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Turns Out, Pigeons Are Just As Good As Monkeys When It Comes To Math

A pigeon counting.
William van der Vliet
University of Otago
A pigeon counting.

Scientists have found that pigeons are much smarter than we give them credit for and can be taught some complex abstract math. This is stunning because it's trait that has only been shown in primates. But according to a report in the current issue of the journal Science, researchers were able to teach pigeons abstract rules about math.

"Our research not only shows that pigeons are also members of this exclusive club, but, somewhat surprisingly, their performance is on a par with that of monkeys," the study's lead author Dr. Damian Scarf, a researcher at the University of Otago in New Zealand, said in a press release.

So how did the researchers test this? Here's how Discovery News explains the experiment:

"To do this, they presented the pigeons with three images containing one, two, or three objects. All three images appeared at once on a touch screen and the pigeons pecked the screen to make a response. If they correctly accomplished the task — pecking the images in ascending order — they received a wheat snack.

"'We took steps to ensure things like volume could not control responding in training and testing,' he said. 'For example, during training and testing, the higher numerosity did not always have the largest surface area/volume and thus the pigeons could not respond based on this stimulus dimension.'

"The images also came in different colors and shapes, so the pigeons weren't somehow linking those qualities to quantity.

"Next, the researchers upped the ante, to see whether or not pigeons had just learned to order 1, 2, and 3, or if they'd learned a more abstract rule. Scarf and his team presented the pigeons with pairs of images containing 1, 2, 3, 4, 5, 6, 7, 8, or 9 objects. The pigeons again had to pair the items in ascending order. For example, if a pigeon saw 8 and 5, it had to peck the objects representing 5 first.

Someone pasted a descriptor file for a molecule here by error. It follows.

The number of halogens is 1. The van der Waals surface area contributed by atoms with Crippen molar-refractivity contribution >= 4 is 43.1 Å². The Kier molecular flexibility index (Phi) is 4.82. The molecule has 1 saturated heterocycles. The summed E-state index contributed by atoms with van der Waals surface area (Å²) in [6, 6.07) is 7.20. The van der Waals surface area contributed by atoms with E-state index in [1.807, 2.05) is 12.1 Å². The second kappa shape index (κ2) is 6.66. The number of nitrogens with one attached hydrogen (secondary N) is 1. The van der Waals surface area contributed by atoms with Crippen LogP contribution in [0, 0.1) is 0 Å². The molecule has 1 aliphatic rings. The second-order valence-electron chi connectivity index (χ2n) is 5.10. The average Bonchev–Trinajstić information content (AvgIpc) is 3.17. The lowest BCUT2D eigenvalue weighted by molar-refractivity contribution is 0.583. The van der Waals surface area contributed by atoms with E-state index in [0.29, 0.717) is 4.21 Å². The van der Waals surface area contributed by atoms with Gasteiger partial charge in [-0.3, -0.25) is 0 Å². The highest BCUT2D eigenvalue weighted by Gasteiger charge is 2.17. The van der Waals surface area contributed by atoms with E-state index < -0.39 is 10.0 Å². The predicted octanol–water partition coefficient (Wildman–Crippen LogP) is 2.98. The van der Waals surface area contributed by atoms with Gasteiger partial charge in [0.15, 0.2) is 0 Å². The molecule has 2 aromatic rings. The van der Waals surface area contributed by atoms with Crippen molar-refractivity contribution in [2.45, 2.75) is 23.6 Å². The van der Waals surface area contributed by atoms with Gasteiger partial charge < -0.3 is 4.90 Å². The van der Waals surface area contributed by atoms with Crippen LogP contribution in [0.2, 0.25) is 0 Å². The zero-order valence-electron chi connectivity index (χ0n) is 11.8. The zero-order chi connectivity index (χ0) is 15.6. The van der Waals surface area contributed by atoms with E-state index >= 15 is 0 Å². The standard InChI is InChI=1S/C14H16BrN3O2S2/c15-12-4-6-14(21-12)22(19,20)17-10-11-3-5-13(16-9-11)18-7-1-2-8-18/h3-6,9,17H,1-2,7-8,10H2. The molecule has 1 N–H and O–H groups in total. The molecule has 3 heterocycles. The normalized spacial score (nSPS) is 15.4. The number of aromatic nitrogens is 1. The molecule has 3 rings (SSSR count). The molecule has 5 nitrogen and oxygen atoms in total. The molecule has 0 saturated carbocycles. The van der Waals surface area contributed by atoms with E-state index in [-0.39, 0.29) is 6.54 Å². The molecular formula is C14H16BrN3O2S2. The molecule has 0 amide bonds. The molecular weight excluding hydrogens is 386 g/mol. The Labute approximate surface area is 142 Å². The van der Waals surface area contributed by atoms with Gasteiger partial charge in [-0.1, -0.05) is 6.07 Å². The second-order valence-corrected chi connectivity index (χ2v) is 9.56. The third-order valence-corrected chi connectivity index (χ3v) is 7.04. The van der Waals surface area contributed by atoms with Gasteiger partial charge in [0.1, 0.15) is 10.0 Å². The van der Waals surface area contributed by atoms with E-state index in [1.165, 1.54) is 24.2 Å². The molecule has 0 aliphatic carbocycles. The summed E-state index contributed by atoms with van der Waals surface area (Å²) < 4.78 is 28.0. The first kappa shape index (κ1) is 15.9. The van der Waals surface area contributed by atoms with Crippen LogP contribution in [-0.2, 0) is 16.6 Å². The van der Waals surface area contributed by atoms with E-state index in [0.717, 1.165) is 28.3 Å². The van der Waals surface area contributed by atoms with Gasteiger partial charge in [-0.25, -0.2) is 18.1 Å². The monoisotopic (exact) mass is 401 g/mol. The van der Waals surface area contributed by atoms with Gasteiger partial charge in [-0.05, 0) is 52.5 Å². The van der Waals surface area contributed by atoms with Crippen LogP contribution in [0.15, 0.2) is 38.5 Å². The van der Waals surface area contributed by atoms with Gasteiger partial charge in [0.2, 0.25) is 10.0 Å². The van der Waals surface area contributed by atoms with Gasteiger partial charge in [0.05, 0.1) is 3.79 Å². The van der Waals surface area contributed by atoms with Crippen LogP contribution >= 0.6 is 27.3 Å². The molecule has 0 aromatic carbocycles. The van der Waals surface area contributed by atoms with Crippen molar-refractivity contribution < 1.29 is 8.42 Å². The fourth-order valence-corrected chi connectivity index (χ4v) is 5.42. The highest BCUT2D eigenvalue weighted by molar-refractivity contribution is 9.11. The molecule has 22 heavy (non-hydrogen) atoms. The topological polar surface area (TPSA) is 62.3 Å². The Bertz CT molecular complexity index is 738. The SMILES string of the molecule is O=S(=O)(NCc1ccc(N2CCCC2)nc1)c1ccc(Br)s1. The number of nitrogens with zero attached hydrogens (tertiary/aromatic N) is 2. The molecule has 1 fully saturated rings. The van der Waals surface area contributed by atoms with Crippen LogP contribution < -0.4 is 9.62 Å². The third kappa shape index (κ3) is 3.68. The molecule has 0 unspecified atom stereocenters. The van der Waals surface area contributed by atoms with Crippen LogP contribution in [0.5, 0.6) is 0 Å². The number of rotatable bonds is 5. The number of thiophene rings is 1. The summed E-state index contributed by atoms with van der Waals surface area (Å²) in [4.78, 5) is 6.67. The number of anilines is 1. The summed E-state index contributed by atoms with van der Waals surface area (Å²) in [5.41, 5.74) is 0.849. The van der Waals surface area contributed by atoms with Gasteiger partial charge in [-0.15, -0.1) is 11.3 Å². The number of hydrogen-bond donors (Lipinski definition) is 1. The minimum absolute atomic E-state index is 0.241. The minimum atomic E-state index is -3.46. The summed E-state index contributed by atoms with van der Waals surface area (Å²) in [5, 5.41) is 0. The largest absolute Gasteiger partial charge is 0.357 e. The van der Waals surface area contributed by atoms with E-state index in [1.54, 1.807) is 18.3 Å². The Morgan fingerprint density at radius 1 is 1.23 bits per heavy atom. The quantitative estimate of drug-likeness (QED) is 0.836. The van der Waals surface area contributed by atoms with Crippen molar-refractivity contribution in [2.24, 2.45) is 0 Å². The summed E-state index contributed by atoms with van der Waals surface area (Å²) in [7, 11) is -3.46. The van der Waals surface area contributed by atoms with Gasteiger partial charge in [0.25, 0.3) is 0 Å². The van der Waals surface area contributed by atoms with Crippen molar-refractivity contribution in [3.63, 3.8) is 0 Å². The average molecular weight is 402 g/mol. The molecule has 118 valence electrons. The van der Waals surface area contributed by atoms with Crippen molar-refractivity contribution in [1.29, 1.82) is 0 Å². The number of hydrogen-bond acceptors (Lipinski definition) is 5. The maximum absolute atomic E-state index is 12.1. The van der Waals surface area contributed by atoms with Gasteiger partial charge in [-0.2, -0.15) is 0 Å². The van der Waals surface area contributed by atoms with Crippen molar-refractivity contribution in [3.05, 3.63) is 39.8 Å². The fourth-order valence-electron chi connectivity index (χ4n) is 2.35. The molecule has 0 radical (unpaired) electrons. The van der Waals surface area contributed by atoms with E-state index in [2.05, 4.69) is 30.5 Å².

Amazingly, the pigeons aced the task and more remarkably they performed as well as the rhesus monkeys that were tested in previous experiments.

"While this is obviously a long way away from how humans can count, it shows that an animal with a brain structured quite differently to ours is still able to perform complex mental tasks of which only humans were once thought capable," said Scarf. "Our findings add to a growing body of evidence that pigeons are among a number of avian species exhibiting impressive mental abilities that really do give the lie to the old 'bird brain' insult."

The New York Times addsthat scientists have not tested the pigeons with numbers greater than nine, "so whether a pigeon can count large numbers of bread crumbs or popcorn kernels is a question still open to investigation."

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Eyder Peralta is NPR's East Africa correspondent based in Nairobi, Kenya.